Chinese big tech is in trouble these days. And it’s not only because of Trump.
The White House signed another executive order this week. It’ll ban Alibaba’s Alipay, Tencent’s QQ Wallet and WeChat Pay, and six other Chinese apps in the US. But the real trouble is at home. Beijing is cracking down on them too.
The Chinese government has drafted antitrust rules aimed at curbing monopolistic behaviors by its giant internet platforms. It suspended the initial public offering of Ant Group, which could have been the world’s largest-ever IPO . Then Jack Ma disappeared.
Between December 24th and 28th, Alibaba’s valuation fell by 13%, or $91bn. This happened despite the $6bn in share buy-backs aiming to avert the slide. The decline in Alibaba’s share price also weighed on other internet and technology companies. Games publisher and dominant social network operator Tencent Holdings and e-commerce giant JD.com felt the heat too.
Chinese authorities have reputation for supporting national champions. Think about the alleged support that Huawei and TikTok have received. Then there is the forced technology transfer that Western companies have constantly complained about. Now, all of the sudden, Beijing has decided to rein in its own tech giants. Why?
Here is a revenue breakdown of the five leading companies in China.
JD.com and Alibaba are under extreme scrutiny. We haven’t heard of crackdowns against Huawei, Haier or Lenovo. Companies that have substantial overseas revenues are immune.
Here is another picture. It looks at user volume among the three major platforms.
Again, it is WeChat and Alibaba being scrutinized. TikTok remains free as far as Beijing is concerned.
What’s emerging here is that the companies still receiving government supports are ones that have already gone international. These companies earn foreign money and bring home profits. The reason why China’s big tech companies are falling out of favor is simple: They are disrupting state-owned enterprises without winning abroad.
I gave an interview about this point on Bloomberg TV this week. You can watch the TV segment here.
So what are the long-term implications? Alibaba and Tencent will speed up their plans to go abroad. Chinese big tech will survive. But to serve the national interest, it will have to expand internationally, very quickly.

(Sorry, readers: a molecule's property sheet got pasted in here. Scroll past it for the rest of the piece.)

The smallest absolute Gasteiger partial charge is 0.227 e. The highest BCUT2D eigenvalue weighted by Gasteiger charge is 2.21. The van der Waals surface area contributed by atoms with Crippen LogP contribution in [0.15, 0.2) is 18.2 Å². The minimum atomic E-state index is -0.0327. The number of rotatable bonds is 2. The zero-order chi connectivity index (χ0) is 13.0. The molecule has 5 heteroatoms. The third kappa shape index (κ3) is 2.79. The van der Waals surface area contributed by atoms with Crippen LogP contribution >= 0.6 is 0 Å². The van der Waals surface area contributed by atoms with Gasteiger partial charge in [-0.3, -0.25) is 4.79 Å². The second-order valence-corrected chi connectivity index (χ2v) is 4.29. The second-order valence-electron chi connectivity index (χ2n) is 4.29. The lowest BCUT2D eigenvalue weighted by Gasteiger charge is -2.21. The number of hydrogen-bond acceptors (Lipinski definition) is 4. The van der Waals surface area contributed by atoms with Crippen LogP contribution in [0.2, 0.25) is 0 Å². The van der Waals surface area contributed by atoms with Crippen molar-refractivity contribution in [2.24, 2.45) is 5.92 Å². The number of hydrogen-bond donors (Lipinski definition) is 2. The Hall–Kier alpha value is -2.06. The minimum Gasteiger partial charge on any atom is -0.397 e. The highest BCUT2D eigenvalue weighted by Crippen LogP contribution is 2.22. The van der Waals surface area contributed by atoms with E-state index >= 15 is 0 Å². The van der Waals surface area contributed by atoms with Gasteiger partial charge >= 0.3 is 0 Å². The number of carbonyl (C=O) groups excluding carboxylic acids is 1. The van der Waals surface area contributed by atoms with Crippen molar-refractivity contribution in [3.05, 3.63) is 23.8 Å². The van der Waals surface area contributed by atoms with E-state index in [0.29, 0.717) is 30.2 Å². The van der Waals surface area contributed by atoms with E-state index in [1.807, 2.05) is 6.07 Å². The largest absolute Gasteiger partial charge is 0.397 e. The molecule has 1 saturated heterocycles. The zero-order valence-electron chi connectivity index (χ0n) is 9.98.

This article is co-authored with Jialu Shan. She is a research fellow at the Global Center for Digital Business Transformation, a joint initiative of the International Institute for Management Development (IMD) and Cisco.
Great insights as usual – maybe there is an other side to it -a more human – maybe Huawei, Hayer and Lenovo are no threat to the government because their founders do not influence people‘s opinion – maybe Alibaba or Tencent owners do – so the owners could easily be seen as potential political rivals to the existing regime ? – food for thoughts
Thanks Howard, your article above is enlightening. About two years back, together with a few EMBA classmates we wrote a case about China Literature with the title “Is China Literature the next Marvel?”. The team ended the case questioning if the acquisition of New Classic Media was a strategic one… There were many possibilities which we analyzed but to receive a fine from the Chinese regulator for anti-trust reason was totally unexpected. Wonder what is the future for a platform like this, if it will continue to survive and thrive, and how…
Thanks for sharing your thoughts.
Thank you for keeping us abreast of these developments. You always provide excellent insights!
Excellent perspective on China’s big tech crackdown!
Really interesting and informative piece, thanks for sharing.